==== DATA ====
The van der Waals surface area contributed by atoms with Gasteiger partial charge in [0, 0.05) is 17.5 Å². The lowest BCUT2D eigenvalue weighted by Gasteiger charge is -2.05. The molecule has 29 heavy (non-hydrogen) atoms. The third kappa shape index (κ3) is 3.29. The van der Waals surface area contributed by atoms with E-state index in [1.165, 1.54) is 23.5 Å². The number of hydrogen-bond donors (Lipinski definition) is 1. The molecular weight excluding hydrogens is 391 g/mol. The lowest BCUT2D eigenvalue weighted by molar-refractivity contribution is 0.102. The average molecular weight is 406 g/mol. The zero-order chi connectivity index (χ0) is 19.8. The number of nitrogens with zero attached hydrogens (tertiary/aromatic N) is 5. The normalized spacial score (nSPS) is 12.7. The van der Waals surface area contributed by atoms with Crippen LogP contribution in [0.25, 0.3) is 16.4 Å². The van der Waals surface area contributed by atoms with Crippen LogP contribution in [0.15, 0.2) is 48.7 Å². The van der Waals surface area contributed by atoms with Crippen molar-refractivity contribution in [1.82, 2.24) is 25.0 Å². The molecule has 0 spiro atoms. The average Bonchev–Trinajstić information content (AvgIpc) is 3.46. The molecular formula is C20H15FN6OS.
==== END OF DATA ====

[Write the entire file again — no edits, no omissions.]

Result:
The van der Waals surface area contributed by atoms with Gasteiger partial charge in [0, 0.05) is 17.5 Å². The lowest BCUT2D eigenvalue weighted by Gasteiger charge is -2.05. The molecule has 29 heavy (non-hydrogen) atoms. The third kappa shape index (κ3) is 3.29. The van der Waals surface area contributed by atoms with E-state index in [1.165, 1.54) is 23.5 Å². The number of hydrogen-bond donors (Lipinski definition) is 1. The molecular weight excluding hydrogens is 391 g/mol. The lowest BCUT2D eigenvalue weighted by molar-refractivity contribution is 0.102. The average molecular weight is 406 g/mol. The zero-order chi connectivity index (χ0) is 19.8. The number of nitrogens with zero attached hydrogens (tertiary/aromatic N) is 5. The normalized spacial score (nSPS) is 12.7. The van der Waals surface area contributed by atoms with Crippen LogP contribution in [0.25, 0.3) is 16.4 Å². The van der Waals surface area contributed by atoms with Crippen LogP contribution in [0.15, 0.2) is 48.7 Å². The van der Waals surface area contributed by atoms with Crippen molar-refractivity contribution in [1.82, 2.24) is 25.0 Å². The molecule has 0 spiro atoms. The average Bonchev–Trinajstić information content (AvgIpc) is 3.46. The molecular formula is C20H15FN6OS.